The D and R stand for DOT certified and ECE certified. The aim of splitting the SNELL certification is to show a helmet will pass the ECE 22.05 testing. Even if the helmet is R certified, this does not mean the lid has been approved for use within any ECE compliant countries though, just the level of safety could pass. (Always wear the correct helmet to comply with country road laws).

How SNELL certify helmets

Like SHARP, SNELL aims to build on government safety standards by performing testing at much higher levels, with more in-depth criteria. Here are the steps involved:

Impact testing – Dropping helmets onto different shaped anvils and surfaces and the energy transfer to the “head” must not exceed 300Gs (measurement for gravitational force). 

Secure on head test – Helmet straps are tested to make sure the lid remains securely in place. A force of 4kg is applied while the helmet is at an angle similar to crash victims. If the lid stays in place, it passes. 

Retention straps – The retention strap is subject to a 23kg weight for 1 minute. If it passes this stage, SNELL replace the load with a 28kg weight and the test repeated. The strap cannot stretch passed 30mm, or it will fail.

Chin bar – With the chin bar facing upwards, a 5kg weight is dropped from a height to simulate a forward face crash. The chin bar cannot crack or bow too much.

Penetration testing – A 3kg spike is used to test how well a helmet can withstand a penetration.

Face shield penetration testing – My favourite test, thanks to its extreme nature. An air rifle fires a bullet at speeds of 310mph into the visor to check how well it performs against penetrations.

Once a helmet has passed the following, it’s ready to be SNELL certified. As you can see, there are plenty of hoops to jump through, which is why SNELL helmets come highly rated. Another plus is SNELL often perform random purchases of helmets through retailers to monitor the consistency of quality. If SNELL find the helmets are not up to scratch, they can suggest manufacturers make changes or de-certify their products.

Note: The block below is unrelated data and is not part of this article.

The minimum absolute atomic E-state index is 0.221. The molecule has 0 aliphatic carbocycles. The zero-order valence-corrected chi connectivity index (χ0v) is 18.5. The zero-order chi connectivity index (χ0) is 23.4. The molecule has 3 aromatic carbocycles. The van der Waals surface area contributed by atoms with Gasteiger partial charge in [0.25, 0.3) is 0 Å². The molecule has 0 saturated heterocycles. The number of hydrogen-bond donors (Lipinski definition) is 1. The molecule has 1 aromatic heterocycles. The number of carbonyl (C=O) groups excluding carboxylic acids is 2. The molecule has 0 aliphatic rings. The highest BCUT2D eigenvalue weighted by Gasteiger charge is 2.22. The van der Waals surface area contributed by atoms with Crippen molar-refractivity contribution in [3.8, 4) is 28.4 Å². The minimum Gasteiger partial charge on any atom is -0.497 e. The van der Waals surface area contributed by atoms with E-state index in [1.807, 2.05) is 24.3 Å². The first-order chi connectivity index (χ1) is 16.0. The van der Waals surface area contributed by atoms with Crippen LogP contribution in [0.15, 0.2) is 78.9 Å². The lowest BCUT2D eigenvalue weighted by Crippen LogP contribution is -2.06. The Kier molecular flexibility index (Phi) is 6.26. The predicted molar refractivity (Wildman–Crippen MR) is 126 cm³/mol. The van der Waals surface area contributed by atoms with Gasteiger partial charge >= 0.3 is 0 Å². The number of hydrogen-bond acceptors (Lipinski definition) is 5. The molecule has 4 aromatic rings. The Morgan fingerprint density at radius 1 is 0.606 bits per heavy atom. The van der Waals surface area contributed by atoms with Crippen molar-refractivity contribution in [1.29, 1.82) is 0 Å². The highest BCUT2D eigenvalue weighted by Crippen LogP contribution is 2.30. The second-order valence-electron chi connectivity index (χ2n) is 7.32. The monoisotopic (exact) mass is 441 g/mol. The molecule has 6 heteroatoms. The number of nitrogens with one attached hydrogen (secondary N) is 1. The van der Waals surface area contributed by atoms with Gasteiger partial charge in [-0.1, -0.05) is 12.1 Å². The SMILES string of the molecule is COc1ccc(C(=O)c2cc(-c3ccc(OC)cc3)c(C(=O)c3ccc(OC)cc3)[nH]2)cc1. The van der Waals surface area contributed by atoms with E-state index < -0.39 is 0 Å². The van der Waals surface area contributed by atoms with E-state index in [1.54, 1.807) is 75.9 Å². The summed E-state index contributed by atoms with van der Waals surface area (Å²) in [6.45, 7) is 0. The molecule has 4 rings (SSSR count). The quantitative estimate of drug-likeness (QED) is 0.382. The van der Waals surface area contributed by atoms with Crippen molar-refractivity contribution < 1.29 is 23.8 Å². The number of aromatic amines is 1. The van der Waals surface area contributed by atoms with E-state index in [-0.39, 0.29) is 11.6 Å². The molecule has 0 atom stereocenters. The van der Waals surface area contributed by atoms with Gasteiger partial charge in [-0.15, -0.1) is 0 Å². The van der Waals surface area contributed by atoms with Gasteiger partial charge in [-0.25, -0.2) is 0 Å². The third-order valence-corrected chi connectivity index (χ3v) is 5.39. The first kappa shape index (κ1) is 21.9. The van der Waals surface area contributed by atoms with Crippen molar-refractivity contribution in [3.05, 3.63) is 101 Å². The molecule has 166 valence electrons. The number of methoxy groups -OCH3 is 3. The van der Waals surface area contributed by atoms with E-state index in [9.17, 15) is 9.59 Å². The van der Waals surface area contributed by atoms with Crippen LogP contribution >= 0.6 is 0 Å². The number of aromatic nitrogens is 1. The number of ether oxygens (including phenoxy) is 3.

• Testing criteria is a lot stricter than DOT
  • The impact energy transfer ranges from 260 – 300Gs depending on the standard and test type. Having a lower impact threshold means there is less chance of a brain related injury as less force is transferred to the brain. A broad range of tests is carried out, and weak areas of a helmet sought out to ensure the highest level of protection


  • The extreme tests may not reflect real-world situations for crashes (why jump through so many hoops if you don’t need to?)
  • The high level of testing requires very strong  helmet shells, which some claim can cause higher energy transfers to the brain in the event of a crash
  • The voluntary service costs manufacturers money which reflected in the higher prices of SNELL certified helmets


(DOT applies to the US only and it’s unlikely you’ll find a reference to it on a helmet bought inside the EU)

DOT or DOT FMVSS No. 218, which is the official title is the equivalent certification to ECE 22.05 within the US. All US helmets must comply to safety standards before they are deemed useable on the roads. 

How does DOT FMVSS No. 218 work?

The National Highways Traffic Safety Administration (NHTSA) set standards which manufacturers must adhere to. Once a manufacturer produces a helmet, they must test it and make sure it follows these standards. To obtain a DOT sticker, manufacturers can self-certify. 

Sounds dodgy, how do I know my DOT certified helmet is safe?

Each year, the Department of Transportation will carry out random testing a select few models of helmets. Following their testing criteria, they will check if the lid is compliant. If a helmet fails, the manufacturer is asked to rectify the problems, perform a product recall before replacing customers’ helmets at their own expense or both. Also, hefty fines for non-compliance can be issued. These random tests are designed to make sure manufacturers remain honest as they could be subject to testing at any time.

DOT Testing criteria